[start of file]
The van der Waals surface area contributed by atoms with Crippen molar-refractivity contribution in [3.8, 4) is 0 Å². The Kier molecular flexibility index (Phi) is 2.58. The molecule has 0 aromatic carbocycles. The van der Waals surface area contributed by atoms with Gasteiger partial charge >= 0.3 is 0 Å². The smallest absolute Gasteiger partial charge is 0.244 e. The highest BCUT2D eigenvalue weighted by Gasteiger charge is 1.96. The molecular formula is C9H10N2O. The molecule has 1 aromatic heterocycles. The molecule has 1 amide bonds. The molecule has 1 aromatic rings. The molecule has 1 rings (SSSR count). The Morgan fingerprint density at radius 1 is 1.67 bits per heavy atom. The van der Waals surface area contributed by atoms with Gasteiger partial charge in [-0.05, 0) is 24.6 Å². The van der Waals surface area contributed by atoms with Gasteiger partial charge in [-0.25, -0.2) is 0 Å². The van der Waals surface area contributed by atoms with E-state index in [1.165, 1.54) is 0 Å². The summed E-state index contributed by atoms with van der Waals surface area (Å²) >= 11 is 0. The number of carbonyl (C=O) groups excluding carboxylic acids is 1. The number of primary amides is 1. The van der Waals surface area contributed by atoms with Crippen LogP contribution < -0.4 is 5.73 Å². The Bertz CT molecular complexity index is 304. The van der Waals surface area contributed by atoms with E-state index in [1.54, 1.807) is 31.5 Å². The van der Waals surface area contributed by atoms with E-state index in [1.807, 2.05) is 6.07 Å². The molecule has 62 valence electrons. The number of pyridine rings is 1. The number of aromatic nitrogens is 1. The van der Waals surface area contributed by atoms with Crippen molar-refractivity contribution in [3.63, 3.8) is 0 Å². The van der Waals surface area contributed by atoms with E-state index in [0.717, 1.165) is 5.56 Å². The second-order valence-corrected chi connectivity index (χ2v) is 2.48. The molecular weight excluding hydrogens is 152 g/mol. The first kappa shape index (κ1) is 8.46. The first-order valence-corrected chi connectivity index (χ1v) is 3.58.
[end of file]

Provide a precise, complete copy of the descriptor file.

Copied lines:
The van der Waals surface area contributed by atoms with Crippen molar-refractivity contribution in [3.8, 4) is 0 Å². The Kier molecular flexibility index (Phi) is 2.58. The molecule has 0 aromatic carbocycles. The van der Waals surface area contributed by atoms with Gasteiger partial charge >= 0.3 is 0 Å². The smallest absolute Gasteiger partial charge is 0.244 e. The highest BCUT2D eigenvalue weighted by Gasteiger charge is 1.96. The molecular formula is C9H10N2O. The molecule has 1 aromatic heterocycles. The molecule has 1 amide bonds. The molecule has 1 aromatic rings. The molecule has 1 rings (SSSR count). The Morgan fingerprint density at radius 1 is 1.67 bits per heavy atom. The van der Waals surface area contributed by atoms with Gasteiger partial charge in [-0.05, 0) is 24.6 Å². The van der Waals surface area contributed by atoms with Gasteiger partial charge in [-0.25, -0.2) is 0 Å². The van der Waals surface area contributed by atoms with E-state index in [1.165, 1.54) is 0 Å². The summed E-state index contributed by atoms with van der Waals surface area (Å²) >= 11 is 0. The number of carbonyl (C=O) groups excluding carboxylic acids is 1. The number of primary amides is 1. The van der Waals surface area contributed by atoms with Crippen LogP contribution < -0.4 is 5.73 Å². The Bertz CT molecular complexity index is 304. The van der Waals surface area contributed by atoms with E-state index in [1.54, 1.807) is 31.5 Å². The van der Waals surface area contributed by atoms with E-state index in [1.807, 2.05) is 6.07 Å². The molecule has 62 valence electrons. The number of pyridine rings is 1. The number of aromatic nitrogens is 1. The van der Waals surface area contributed by atoms with Crippen molar-refractivity contribution in [3.63, 3.8) is 0 Å². The van der Waals surface area contributed by atoms with E-state index in [0.717, 1.165) is 5.56 Å². The second-order valence-corrected chi connectivity index (χ2v) is 2.48. The molecular weight excluding hydrogens is 152 g/mol. The first kappa shape index (κ1) is 8.46. The first-order valence-corrected chi connectivity index (χ1v) is 3.58.